A Knocking Update: COVID-19 and Public School Enrollments and Graduates

BOULDER, Colo. – The Western Interstate Commission for Higher Education has released COVID-19 and Public School Enrollments and Graduates, a follow-up analysis to the Knocking at the College Door report.

Released in December 2020, the data in WICHE’s Knocking at the College Door 10th edition of high school graduate projections predated the pandemic. This new report reviews public high school enrollment and graduate data from the last two years, simulates the possible impacts of the COVID-19 pandemic on future high school graduate trends, and highlights the need to support the large and diverse cohorts of potential college students as the nation and many states face declines in the number of graduates beginning in the mid-2020s.

  • High School Retention on Track, But Concerns Remain. Public high school graduate numbers may have continued on pace to potentially reach all-time highs in 2020 and 2021. But these positive high school enrollment levels likely mask many less immediately obvious impacts of COVID-19, such as loss of learning and students short on credits. This summer and the coming school year could be pivotal for keeping current high school students on track to graduate.
  • More Support Needed for Diverse and Disparately Impacted Students. The recent data confirm that students of color are still drivers of increase in the number of high school graduates. States should continue to adapt and focus on serving the large and increasingly diverse cohorts of young adults, especially lower-income students and students of color, with new needs for academic and other assistance.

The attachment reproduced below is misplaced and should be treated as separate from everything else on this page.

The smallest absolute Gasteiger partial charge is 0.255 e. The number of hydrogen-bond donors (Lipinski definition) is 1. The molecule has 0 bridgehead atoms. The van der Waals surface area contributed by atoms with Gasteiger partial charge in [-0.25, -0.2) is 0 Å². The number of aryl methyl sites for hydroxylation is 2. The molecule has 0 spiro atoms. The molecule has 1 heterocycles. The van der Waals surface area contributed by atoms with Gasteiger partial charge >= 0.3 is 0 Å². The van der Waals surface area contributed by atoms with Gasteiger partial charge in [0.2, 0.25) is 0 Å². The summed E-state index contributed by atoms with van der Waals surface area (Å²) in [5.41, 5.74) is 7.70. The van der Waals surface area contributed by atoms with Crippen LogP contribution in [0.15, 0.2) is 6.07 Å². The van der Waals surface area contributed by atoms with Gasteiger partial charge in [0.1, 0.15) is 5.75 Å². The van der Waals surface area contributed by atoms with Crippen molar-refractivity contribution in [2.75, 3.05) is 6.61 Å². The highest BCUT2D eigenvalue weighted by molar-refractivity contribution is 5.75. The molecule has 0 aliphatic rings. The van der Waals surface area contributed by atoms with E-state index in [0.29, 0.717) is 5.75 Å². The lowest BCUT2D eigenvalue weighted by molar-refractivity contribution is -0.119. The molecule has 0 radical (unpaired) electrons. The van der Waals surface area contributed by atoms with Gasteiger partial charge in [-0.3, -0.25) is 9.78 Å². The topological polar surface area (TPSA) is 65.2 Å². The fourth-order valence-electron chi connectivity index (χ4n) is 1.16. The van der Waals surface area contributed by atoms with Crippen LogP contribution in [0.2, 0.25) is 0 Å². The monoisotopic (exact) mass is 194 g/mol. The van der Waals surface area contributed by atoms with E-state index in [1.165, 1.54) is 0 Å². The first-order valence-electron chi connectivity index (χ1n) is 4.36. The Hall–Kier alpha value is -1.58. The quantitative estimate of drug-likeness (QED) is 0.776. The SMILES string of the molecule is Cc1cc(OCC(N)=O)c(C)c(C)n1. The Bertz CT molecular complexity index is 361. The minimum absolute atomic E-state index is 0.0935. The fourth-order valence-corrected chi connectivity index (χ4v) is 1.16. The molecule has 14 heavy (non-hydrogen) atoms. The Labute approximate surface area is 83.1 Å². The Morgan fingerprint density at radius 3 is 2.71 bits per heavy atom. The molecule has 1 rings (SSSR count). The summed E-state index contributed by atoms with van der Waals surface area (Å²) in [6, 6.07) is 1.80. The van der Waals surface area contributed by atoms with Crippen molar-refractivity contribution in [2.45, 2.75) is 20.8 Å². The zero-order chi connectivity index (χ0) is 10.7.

• Elementary and Middle Schools See Enrollment Decline. While public high school populations remained relatively stable in fall 2020, student numbers in lower grades notably decreased as families opted for homeschooling or private schools. These changed enrollment patterns, which varied by student race and ethnicity, could affect the public high school graduate pipeline, whether as temporary or permanent reductions in the public school sector, or worse, disengagement from school altogether.

Visit www.knocking.wiche.edu to access the full report (online and PDF versions), data, charts and more.



Since 1953, the Western Interstate Commission for Higher Education (WICHE) has been strengthening higher education, workforce development, and behavioral health throughout the region. As an interstate compact, WICHE partners with states, territories, and postsecondary institutions to share knowledge, create resources, and develop innovative solutions that address some of our society’s most pressing needs. From promoting high-quality, affordable postsecondary education to helping states get the most from their technology investments and addressing behavioral health challenges, WICHE improves lives across the West through innovation, cooperation, resource sharing, and sound public policy. WICHE members include Alaska, Arizona, California, Colorado, Hawai‘i, Idaho, Montana, Nevada, New Mexico, North Dakota, Oregon, South Dakota, Utah, Washington, Wyoming, and the U.S. Pacific Territories and Freely Associated States (specifically the Commonwealth of the Northern Mariana Islands, Guam, and the Republic of the Marshall Islands).

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